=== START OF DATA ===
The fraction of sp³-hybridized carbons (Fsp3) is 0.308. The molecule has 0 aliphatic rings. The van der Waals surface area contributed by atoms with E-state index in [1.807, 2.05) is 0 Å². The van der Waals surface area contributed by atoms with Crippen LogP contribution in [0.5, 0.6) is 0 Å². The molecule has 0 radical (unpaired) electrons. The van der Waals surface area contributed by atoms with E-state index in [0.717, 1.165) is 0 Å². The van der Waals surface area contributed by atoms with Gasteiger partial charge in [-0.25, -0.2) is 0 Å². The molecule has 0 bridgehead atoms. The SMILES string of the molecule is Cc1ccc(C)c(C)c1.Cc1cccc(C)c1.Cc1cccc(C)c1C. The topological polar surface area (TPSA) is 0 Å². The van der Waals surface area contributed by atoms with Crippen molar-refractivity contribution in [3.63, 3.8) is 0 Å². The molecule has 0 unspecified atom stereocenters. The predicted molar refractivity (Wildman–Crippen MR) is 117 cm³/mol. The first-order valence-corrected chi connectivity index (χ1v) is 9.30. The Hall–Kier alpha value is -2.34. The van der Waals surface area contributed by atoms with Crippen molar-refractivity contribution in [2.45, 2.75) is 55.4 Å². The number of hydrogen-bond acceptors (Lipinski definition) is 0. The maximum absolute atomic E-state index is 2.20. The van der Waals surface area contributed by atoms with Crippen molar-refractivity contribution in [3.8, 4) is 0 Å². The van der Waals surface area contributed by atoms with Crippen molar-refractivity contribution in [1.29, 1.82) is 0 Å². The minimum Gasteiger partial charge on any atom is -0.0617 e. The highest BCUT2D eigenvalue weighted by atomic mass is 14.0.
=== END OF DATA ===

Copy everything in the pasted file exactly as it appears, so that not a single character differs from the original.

The fraction of sp³-hybridized carbons (Fsp3) is 0.308. The molecule has 0 aliphatic rings. The van der Waals surface area contributed by atoms with E-state index in [1.807, 2.05) is 0 Å². The van der Waals surface area contributed by atoms with Crippen LogP contribution in [0.5, 0.6) is 0 Å². The molecule has 0 radical (unpaired) electrons. The van der Waals surface area contributed by atoms with E-state index in [0.717, 1.165) is 0 Å². The van der Waals surface area contributed by atoms with Gasteiger partial charge in [-0.25, -0.2) is 0 Å². The molecule has 0 bridgehead atoms. The SMILES string of the molecule is Cc1ccc(C)c(C)c1.Cc1cccc(C)c1.Cc1cccc(C)c1C. The topological polar surface area (TPSA) is 0 Å². The van der Waals surface area contributed by atoms with Crippen molar-refractivity contribution in [3.63, 3.8) is 0 Å². The molecule has 0 unspecified atom stereocenters. The predicted molar refractivity (Wildman–Crippen MR) is 117 cm³/mol. The first-order valence-corrected chi connectivity index (χ1v) is 9.30. The Hall–Kier alpha value is -2.34. The van der Waals surface area contributed by atoms with Crippen molar-refractivity contribution in [2.45, 2.75) is 55.4 Å². The number of hydrogen-bond acceptors (Lipinski definition) is 0. The maximum absolute atomic E-state index is 2.20. The van der Waals surface area contributed by atoms with Crippen molar-refractivity contribution in [3.8, 4) is 0 Å². The van der Waals surface area contributed by atoms with Crippen molar-refractivity contribution in [1.29, 1.82) is 0 Å². The minimum Gasteiger partial charge on any atom is -0.0617 e. The highest BCUT2D eigenvalue weighted by atomic mass is 14.0.